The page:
inventory methods records The commonly used inventory methods are FIFO (First-In, First-Out), LIFO (Last-In, First-Out) and Weighted Average. When calculating inventory and cost of goods sold, there are two truths that will always hold. The total goods available for sale is equal to the sum of the ending inventory and the cost of goods sold. Using the data in the diagram, that means that ending inventory, plus the cost of goods sold will be equal to $720. Likewise the sum of the units in ending inventory and the units in cost of goods sold will total 65. By checking these numbers each time ending inventory and cost of goods sold is calculated, minor arithmetic errors are quickly identified.

FIFO

The First-in, first-out inventory method assumes that costs are charged against revenue in the order in which they were incurred. Thus the most recent costs are assumed to still be in inventory.

FIFO

As can be seen in the diagram, total units is equal to 65 (30 in ending inventory and 35 in cost of goods sold). Also the sum of the ending inventory and cost of goods sold is equal to $350 + $370 = $720.

LIFO

The Last-In, First-Out inventory method assumes that costs are charged against revenue in the reverse order in which they were incurred. Thus the oldest costs are assumed to still be in the inventory.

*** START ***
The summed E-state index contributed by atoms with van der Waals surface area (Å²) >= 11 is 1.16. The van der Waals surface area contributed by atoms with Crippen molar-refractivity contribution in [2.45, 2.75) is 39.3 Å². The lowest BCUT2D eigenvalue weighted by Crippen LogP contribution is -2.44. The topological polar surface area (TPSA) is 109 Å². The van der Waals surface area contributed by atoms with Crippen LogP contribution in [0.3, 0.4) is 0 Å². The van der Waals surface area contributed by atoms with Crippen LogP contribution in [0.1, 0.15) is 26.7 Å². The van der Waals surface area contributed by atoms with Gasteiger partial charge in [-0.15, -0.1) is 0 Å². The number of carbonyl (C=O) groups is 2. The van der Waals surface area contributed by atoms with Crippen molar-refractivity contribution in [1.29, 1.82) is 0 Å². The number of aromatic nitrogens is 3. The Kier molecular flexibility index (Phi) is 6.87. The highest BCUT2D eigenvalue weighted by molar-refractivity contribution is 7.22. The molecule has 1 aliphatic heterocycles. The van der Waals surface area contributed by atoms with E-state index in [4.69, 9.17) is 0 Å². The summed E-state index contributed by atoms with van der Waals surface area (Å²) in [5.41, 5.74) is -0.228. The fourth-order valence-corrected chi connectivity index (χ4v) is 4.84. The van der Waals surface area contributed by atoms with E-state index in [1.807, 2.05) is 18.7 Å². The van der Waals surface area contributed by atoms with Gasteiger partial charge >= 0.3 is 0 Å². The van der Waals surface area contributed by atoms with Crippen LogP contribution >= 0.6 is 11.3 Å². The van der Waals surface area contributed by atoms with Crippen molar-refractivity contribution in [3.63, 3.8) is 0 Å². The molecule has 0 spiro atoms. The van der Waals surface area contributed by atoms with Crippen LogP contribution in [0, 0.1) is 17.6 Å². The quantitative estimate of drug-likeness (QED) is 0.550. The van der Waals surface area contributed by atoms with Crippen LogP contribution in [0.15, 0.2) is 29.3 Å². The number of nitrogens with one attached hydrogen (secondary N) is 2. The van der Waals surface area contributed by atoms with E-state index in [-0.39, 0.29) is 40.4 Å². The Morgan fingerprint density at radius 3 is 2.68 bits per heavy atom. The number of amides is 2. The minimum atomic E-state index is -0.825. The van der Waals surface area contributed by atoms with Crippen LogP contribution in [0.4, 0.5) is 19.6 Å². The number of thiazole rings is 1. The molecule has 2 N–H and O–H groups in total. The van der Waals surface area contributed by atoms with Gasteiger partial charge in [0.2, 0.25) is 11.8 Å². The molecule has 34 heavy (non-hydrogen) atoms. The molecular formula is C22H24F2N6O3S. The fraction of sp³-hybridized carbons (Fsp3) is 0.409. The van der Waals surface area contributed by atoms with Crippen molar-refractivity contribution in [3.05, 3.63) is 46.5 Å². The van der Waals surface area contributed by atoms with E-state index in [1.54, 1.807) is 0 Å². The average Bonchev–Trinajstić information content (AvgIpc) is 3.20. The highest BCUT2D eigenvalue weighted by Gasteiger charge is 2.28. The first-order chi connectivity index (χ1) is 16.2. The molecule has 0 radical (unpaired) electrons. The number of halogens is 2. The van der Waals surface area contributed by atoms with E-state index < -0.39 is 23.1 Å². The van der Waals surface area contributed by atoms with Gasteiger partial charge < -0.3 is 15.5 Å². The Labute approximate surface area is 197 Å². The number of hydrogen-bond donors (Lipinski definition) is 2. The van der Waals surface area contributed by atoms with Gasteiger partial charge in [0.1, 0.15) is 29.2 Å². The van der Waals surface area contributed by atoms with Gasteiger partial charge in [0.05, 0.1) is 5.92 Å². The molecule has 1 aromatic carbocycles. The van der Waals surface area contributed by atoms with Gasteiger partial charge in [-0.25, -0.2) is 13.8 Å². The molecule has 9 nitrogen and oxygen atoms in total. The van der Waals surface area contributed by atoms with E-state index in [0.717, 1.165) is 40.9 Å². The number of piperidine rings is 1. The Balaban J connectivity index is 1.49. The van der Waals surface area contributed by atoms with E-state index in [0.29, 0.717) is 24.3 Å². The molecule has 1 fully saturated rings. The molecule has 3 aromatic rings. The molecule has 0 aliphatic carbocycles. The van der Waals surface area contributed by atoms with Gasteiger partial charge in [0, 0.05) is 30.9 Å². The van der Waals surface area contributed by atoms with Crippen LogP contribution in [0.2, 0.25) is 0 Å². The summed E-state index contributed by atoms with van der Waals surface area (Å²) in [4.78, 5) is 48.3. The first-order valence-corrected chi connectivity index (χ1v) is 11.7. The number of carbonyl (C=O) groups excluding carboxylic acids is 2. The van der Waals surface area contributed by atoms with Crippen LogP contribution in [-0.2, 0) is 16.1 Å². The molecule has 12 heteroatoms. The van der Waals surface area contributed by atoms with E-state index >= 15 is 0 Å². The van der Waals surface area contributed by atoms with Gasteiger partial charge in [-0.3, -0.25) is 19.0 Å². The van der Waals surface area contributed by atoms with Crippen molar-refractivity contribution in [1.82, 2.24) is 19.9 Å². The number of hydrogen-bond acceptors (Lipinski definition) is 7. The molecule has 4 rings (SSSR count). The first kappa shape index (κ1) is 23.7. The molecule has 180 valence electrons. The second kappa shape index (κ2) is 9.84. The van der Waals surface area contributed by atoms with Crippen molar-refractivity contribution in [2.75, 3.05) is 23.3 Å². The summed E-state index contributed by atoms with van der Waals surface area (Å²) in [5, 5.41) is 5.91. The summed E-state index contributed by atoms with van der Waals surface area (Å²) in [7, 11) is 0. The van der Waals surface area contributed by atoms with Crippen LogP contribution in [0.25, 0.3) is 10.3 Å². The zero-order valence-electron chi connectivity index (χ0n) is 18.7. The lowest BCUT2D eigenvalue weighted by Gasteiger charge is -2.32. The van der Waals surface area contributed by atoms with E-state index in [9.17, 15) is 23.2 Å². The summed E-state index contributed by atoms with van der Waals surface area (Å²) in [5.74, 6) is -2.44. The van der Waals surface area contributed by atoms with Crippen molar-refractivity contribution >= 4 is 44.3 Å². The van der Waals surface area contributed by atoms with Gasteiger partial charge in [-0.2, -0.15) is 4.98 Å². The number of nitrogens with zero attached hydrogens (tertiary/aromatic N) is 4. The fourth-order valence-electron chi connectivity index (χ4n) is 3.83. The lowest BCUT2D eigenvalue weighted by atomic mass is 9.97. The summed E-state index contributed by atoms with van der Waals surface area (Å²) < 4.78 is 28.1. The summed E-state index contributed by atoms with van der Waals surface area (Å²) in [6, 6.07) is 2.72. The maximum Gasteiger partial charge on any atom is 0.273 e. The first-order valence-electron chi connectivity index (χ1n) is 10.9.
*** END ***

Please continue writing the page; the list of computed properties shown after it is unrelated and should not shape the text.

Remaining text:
LIFO

As can be seen from the example, total units is equal to 65 (30 in ending inventory and 35 in cost of goods sold). Also the sum of the ending inventory and cost of goods sold is equal to $315 + $405 = $720.

LIFO is allowed for income tax reporting purposes. However, if LIFO is used for income tax purposes, it must also be used for financial reporting purposes.

Weighted Average

The weighted average method is also sometimes called the average cost method. This method assumes that the same cost per unit is charged to units remaining in inventory as was charged to units that have been sold during the period. The calculations for this method are much simpler than those for FIFO and LIFO.

Using the same data, we find that the total cost of $720 divided by the total units of 65 gives a unit cost of $11.0769. Then the calculations for ending inventory and cost of goods sold are:

Ending inventory = 30 units x $11.0769 = $332.31

Cost of goods sold = 35 units x $11.0769 = $387.69

Therefore, the total units is equal to 65 (30 in ending inventory and 35 in cost of goods sold). In addition, the sum of the ending inventory and cost of goods sold is equal to $332.31 + $387.69 = $720.

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